The Focusing Effect is the way in which the human mind places too much emphasis on certain limited factors when making decisions. Instead of taking in to account all the many perhaps more important but less distinctive factors when evaluating something or making a choice, we only recognise and place value on a few mainstream or more sensationalised pieces of information. This causes an imbalance in judgement and often leads to misinformed evaluations.
In a study carried out by Schkade & Kahneman (1998) where people were asked whether Californians or Mid-Westerners led happier lives, people overwhelmingly assumed and stated that it was Californians. They were, of course, falling victim to the Focusing Effect as they were basing this decision on well-documented and perhaps even cliche ideals such as better weather, living by the sea, more relaxed, outdoor lifestyle, etc. However, in reality, this is not the case as there is no discernible difference between the happiness of residents in these two areas. By putting emphasis on a limited number of factors, other more important determinants of happiness were overlooked, such as crime rates and safety from natural disasters.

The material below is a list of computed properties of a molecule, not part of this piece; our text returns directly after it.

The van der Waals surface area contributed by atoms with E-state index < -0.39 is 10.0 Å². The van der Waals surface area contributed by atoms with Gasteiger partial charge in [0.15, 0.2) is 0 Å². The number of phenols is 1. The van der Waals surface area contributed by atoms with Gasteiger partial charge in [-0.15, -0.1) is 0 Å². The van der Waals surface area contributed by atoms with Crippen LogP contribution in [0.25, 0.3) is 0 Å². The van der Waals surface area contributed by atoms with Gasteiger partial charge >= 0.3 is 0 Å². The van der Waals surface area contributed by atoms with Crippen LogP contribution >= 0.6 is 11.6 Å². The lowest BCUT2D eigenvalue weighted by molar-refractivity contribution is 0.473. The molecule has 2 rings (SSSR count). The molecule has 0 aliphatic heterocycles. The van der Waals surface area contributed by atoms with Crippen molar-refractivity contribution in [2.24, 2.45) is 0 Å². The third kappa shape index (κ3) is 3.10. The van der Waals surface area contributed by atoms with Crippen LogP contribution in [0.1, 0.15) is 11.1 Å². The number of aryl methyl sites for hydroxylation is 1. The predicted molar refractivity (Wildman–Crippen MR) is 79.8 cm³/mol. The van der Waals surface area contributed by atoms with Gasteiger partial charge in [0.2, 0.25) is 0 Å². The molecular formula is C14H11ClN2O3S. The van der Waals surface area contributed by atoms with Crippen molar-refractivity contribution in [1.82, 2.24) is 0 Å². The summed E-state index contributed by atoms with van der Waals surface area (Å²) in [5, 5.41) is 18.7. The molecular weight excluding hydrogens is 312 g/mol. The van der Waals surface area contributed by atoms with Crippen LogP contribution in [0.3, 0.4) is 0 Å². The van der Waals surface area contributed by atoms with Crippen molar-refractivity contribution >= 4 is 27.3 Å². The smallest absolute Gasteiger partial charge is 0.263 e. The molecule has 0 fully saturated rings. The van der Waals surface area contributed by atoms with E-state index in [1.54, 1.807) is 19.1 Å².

In the commercial arena, the Focusing Effect is often utilised as a selling technique. Knowing that people are in fact more likely to accept the merit of a certain product you are trying to sell if that merit is based on only a few well-chosen factors, means that web marketing strategies can be developed accordingly. Consumers are looking for products that they believe will better their lives in some way and are receptive to being informed of the positive and glamourised aspects of a product, event or service. Focusing on only a few key components of the product you are trying to sell, concentrating on the most widely recognisable or most distinctive features, is an effective way of converting the Focusing Effect in to an affective marketing tool.